Friday, September 2, 2016

Year C, Proper 19, Exodus 32:7-14, Psalm 51, 1 Tim 1:12-17, Luke 15:1-10, "A Repenting God"

"And the Lord changed his mind about the disaster that he planned to bring on his people."

Here the King James translation is more accurate:  "And the Lord repented of the evil which he thought to do unto his people."  Grace, it seems, is not God's first inclination of how to respond to the evil in the world.  Thankfully, God's first response is not his final response.

In reading through Genesis, we quickly learn of God's first response.  Banning Adam and Eve from the garden and sentencing them to hard labor (two meanings to that phrase).  And then there was this flood.  And then confounding the speech so that humanity might never again act as one.  

And yet even within this rapid sequence detailing the sinfulness of humanity and God's judgment there is repentance.  Except it is not humanity that repents, but God.  A rainbow declares from the heavens that never again will God give into his desire to destroy all evil.  It didn't work.  God recognized that.  God repented.  "The best laid plans of mice and men (and God) go awry."  

It's not that God was and is not justified in his initial response to our sinfulness.  For the Israelites to fashion a golden calf on the flanks of Mt Sinai, even as Moses was receiving the Ten Commandments directly from God's hand-- well that was not going to go over well with the Lord.  His initial response, "Let me have at them, Moses."  And it is Moses who intercedes on behalf of the people, calling forth from God a gracious remembrance of the promises that God has made.  And God repents.  (Moses, too, would have his moment when he actually witnessed the depravity of the people, but that's another story.)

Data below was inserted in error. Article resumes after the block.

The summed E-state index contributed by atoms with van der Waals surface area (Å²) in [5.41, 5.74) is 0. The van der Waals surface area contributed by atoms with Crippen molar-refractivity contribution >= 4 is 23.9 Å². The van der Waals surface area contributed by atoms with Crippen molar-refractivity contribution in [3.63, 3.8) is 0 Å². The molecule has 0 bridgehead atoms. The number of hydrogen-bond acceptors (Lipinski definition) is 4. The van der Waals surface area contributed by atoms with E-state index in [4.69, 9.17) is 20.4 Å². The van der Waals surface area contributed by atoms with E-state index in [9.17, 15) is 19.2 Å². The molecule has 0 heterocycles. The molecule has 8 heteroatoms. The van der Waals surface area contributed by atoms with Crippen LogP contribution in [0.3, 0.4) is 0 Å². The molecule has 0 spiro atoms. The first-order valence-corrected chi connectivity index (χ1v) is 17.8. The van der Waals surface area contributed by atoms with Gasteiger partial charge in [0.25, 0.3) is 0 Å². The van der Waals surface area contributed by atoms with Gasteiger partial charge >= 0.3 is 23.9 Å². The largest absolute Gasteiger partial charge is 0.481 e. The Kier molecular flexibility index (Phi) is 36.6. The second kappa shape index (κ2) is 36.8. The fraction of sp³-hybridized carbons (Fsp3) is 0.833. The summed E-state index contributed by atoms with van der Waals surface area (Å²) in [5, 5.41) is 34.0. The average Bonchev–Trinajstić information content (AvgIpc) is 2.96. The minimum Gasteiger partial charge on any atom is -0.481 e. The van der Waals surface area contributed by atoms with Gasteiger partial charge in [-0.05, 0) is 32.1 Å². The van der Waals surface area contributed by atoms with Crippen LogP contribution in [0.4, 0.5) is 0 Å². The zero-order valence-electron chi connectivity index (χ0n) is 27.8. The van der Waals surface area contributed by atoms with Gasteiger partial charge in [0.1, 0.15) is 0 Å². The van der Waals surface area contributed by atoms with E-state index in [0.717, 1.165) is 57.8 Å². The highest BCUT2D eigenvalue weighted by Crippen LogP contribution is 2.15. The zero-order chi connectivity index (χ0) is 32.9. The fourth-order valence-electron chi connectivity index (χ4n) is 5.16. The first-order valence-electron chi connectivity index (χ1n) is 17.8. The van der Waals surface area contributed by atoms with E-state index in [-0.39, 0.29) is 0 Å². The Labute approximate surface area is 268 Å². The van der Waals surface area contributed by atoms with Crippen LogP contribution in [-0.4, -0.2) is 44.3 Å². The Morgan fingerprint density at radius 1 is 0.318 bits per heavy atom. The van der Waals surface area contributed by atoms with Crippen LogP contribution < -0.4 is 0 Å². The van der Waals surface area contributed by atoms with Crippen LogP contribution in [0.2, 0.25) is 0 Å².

And then, in the wake of his repentance, is God's decision to be "a gracious God and merciful, slow to anger, and abounding in steadfast love, and ready to relent from punishing."  (Jonah 4:2)

God's inclination to grace towards us, is rooted in his own experience of repentance.  Many times God's wrath would be kindled against his rebellious and wayward people, and many time he would repent, and then, in the end, would respond by loving us even while we were yet sinful.  Is God's willingness to accept and forgive us a direct result of his own experience of desiring to rain down fire from heaven, and yet, letting go of the anger, and responding with love instead?  This is the witness of the scriptures.

For this reason, God doesn't give up on the likes of Paul.  Paul's initial response to the followers of Jesus was to seek to destroy these blasphemers.  Not altogether unlike God's response to the golden calf.  "Been there, done that."  

Enter Jesus.  Welcoming sinners and eating with them.  Grace abounds.  Gone is the righteous anger and indignation.  In its place is a love that is steadfast and transforming.  There is Paul, in one moment, supervising the stoning of Stephen and in the next, carrying the message of the Gospel to the world -- not to mention writing the bulk of the New Testament which of course defines the Christian faith for all time. 

Jesus came to save sinners.  God repented of the evil he intended.  And the result is Paul.  And the result is you and me, sinful though we be, gathered together as the body of Christ.  Thank God for repentance, especially, his own. 

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